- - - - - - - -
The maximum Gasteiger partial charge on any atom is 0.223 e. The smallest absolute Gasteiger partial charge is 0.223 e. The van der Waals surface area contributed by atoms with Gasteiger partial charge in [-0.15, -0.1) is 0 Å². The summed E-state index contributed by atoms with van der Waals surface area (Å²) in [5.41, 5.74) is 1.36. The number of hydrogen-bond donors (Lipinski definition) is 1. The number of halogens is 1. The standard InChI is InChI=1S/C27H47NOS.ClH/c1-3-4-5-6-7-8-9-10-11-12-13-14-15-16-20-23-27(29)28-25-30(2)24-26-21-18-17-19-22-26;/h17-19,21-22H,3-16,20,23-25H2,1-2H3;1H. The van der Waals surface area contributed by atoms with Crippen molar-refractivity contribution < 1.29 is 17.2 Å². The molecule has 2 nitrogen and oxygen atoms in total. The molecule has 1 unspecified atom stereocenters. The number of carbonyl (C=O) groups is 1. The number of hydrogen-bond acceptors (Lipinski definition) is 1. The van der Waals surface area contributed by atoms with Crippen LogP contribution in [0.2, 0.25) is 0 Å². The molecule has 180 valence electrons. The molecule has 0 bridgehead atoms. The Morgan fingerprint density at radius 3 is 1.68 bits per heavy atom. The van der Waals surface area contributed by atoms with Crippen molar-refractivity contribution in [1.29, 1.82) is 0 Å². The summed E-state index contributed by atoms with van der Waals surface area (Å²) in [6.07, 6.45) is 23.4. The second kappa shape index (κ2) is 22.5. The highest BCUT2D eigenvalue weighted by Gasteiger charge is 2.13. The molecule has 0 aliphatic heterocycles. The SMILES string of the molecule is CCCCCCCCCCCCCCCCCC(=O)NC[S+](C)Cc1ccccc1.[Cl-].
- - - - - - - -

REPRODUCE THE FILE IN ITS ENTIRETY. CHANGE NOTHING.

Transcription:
The maximum Gasteiger partial charge on any atom is 0.223 e. The smallest absolute Gasteiger partial charge is 0.223 e. The van der Waals surface area contributed by atoms with Gasteiger partial charge in [-0.15, -0.1) is 0 Å². The summed E-state index contributed by atoms with van der Waals surface area (Å²) in [5.41, 5.74) is 1.36. The number of hydrogen-bond donors (Lipinski definition) is 1. The number of halogens is 1. The standard InChI is InChI=1S/C27H47NOS.ClH/c1-3-4-5-6-7-8-9-10-11-12-13-14-15-16-20-23-27(29)28-25-30(2)24-26-21-18-17-19-22-26;/h17-19,21-22H,3-16,20,23-25H2,1-2H3;1H. The van der Waals surface area contributed by atoms with Crippen molar-refractivity contribution < 1.29 is 17.2 Å². The molecule has 2 nitrogen and oxygen atoms in total. The molecule has 1 unspecified atom stereocenters. The number of carbonyl (C=O) groups is 1. The number of hydrogen-bond acceptors (Lipinski definition) is 1. The van der Waals surface area contributed by atoms with Crippen LogP contribution in [0.2, 0.25) is 0 Å². The molecule has 180 valence electrons. The molecule has 0 bridgehead atoms. The Morgan fingerprint density at radius 3 is 1.68 bits per heavy atom. The van der Waals surface area contributed by atoms with Crippen molar-refractivity contribution in [1.29, 1.82) is 0 Å². The summed E-state index contributed by atoms with van der Waals surface area (Å²) in [6.07, 6.45) is 23.4. The second kappa shape index (κ2) is 22.5. The highest BCUT2D eigenvalue weighted by Gasteiger charge is 2.13. The molecule has 0 aliphatic heterocycles. The SMILES string of the molecule is CCCCCCCCCCCCCCCCCC(=O)NC[S+](C)Cc1ccccc1.[Cl-].